“It seemed that way,” Mason admitted, “but the victim’s forearms weren’t cut, only bruised. The arcane detectives believed that the victim was taken by surprise, cut up, and then beaten about the arms with the weapon’s handle before collapsing.”
    “Sounds like an amateur,” Liam remarked.
    “I don’t know,” Sherri said, putting her chin in her hand, “The weapon used could have dulled within the first few slashes, resulting in more force being needed for further strikes.”
    “Definitely an amateur then, seeing as he picked such a fragile weapon to use,” Liam retorted.
    “What happened next?” Sherri asked.
    “I reported my findings to the arcane detectives and prepared to return home the next day.”
    Sherri groaned, “Aww! I thought this was going to be about you busting a hard case.
    “Wall, ew didn’t et me finnish,” Mason said, chewing his own biscuit.
    “Mase, don’t talk with your mouth full,” Liam scolded.
    Mason finished chewing, “Okay okay. Anyway, that night, another murder occurred.”
    “The killer strikes again!” Sherri exclaimed with excitement.
    “The arcane detectives thought otherwise. This death occurred by stabbing, so they considered it unrelated,” Mason said.
    “But you went to the scene for a peek anyway,” Liam said.
    “Of course. Once again the arcane detectives botched their initial report,” Mason said, taking a drink of water.
    “How so?” Sherri asked.
    “By leaving out important information. This crime scene had no signs of a struggle whatsoever. It had been snowing since I arrived as well, but there were no footprints from either the suspect or the victim to be found.”
    “Whoever committed the crime must have smoothed them over,” Liam said.
    “Indeed. I found this to be strange, since the previous crime scenes had footprints and blood everywhere. It’s as if in this case, the killer had either made sure to clean up, or—“
    “The murder hadn’t taken place at that location!” Sherri blurted out.
    “Bingo,” Mason smiled.
    “Hold it. Why were you so sure that it was the same guy?” Liam asked.
    Mason shrugged, “Just a hunch. That and I was leaning on the improbability of two serial killers emerging with such a short time.”
    “Meh,” Liam ate a spoonful of stew, “Anything else?”
    “Yes, actually. The stab wounds themselves were strange as well. One was smooth, and deep. Another, shallow and jagged. Both were surrounded by small, but dark bruises.”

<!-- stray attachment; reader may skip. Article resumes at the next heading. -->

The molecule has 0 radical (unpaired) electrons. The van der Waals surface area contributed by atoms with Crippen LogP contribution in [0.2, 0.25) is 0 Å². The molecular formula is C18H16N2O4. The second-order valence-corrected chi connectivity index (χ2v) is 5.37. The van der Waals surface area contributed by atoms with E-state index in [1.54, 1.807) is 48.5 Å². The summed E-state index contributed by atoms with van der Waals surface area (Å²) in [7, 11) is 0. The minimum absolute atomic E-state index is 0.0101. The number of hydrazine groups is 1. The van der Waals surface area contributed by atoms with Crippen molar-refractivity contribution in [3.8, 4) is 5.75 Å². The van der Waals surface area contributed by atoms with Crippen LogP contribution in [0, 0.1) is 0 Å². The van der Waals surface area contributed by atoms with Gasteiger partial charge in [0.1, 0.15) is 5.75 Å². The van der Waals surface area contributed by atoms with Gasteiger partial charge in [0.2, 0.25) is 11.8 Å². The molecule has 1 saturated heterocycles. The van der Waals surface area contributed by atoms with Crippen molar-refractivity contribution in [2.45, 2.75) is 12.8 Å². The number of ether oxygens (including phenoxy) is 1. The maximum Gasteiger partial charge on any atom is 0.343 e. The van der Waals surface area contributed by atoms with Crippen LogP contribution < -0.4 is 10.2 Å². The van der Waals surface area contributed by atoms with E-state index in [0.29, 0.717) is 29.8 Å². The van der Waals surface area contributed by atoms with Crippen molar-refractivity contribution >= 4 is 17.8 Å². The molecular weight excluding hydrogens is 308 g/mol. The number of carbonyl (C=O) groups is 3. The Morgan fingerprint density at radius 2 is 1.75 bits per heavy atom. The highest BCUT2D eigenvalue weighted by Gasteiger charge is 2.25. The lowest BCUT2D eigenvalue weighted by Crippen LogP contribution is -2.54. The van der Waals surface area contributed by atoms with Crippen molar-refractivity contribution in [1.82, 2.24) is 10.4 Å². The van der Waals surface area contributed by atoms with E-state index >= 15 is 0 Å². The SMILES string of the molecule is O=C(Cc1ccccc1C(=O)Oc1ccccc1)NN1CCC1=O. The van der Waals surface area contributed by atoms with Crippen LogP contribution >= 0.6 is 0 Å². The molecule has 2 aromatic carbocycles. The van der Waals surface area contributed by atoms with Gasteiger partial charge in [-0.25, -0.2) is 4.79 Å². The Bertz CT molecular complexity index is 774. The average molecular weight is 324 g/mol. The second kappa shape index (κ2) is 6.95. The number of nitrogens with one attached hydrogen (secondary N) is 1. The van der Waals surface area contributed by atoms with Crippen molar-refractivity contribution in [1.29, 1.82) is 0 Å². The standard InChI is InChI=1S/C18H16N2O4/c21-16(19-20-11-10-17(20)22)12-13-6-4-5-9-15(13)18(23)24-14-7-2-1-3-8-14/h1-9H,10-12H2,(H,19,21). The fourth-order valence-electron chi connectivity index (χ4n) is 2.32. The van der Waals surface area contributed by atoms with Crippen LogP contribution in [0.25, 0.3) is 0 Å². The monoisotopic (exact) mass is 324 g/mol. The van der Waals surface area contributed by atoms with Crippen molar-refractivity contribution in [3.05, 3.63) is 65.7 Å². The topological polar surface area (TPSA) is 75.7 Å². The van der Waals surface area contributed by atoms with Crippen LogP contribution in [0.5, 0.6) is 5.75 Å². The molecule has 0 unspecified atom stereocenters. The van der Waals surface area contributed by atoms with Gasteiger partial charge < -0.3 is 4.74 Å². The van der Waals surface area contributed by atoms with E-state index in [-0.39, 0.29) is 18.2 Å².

Sherri raised her eyebrows, “Like the other victim’s forearms!”
    “Another reckless assault,” Liam noted, “First the suspect plunges the weapon in deep and hard. Then they stab the victim again, losing focus before striking the victim with the weapon’s handle repeatedly. Sounds like the suspect lost his or herself in a fit of rage.”
    “That makes sense.” Mason said.
    “But that isn’t the way it went does, is it?” Liam asked.
    “Nope, but good try,” Mason devoured his own biscuit in one snapping bite, “The killer wasn’t exactly an amateur, and did not succumb to a fit of rage. He was actually pretty chill the whole time.”
    “Explain,” Liam said, moving onto his rice.
    “Of course,” Mason took another drink of water and continued, “By then I had already found my one and only suspect. The previous victims weren’t connected in any way, and all fit the mo. The last victim stood out however, and lead me to believe that, if assuming the killer was the same suspect, that this killing was not planned.”
    “Perhaps he stumbled across the killer accidentally?” Sherri asked.
    “Precisely what I had been thinking. The victim was a young man living at home with his parents and attending Koltz’ Arcane Academy. At the time he was working part time at an ice cream shop to help pay tuition.”
    Sherri’s eyes went wide, and she opened her mouth to speak, but Liam cut her off, “Let him finish.”
    “Thank you,” Mason took a ridiculously large spoonful of rice and put it in his mouth, nearly choked, and washed it down with water, “Ahem. Now then, my suspect was the owner of the ice cream shop. It was a pretty popular eatery while it was still open, and there was a strong possibility that all of the previous victims had stopped by there at least once before their deaths. I believed that during these visits the shop owner, or killer, first noticed his potential victims and began stalking them.”
    “That’s so creepy,” Sherri remarked.
    “It gets better.”


    During the day I visit the ice cream shop, but, despite the friendly and accommodating atmosphere, I can’t bring myself to order any of the delicious treats. The red velvet upholstery of the booths reminds me of blood, and the idea of the same man who had picked out the charming little knick-knacks lining the shelves and counters being a hardened serial killer turns my stomach. He comes out from the back drying his hands with a pink towel and greets me with a smile, but I turn away. It disgusts me that he can wear a smile when his only employee was found just last night, dead in an alleyway with a look of anguish frozen on his own face. He cheerfully calls after me, something about staying a while and pampering my taste buds—some bullcrap like that, but I quickly leave the establishment. I understand that he has a job to do, but it’s as if nothing had ever happened at all.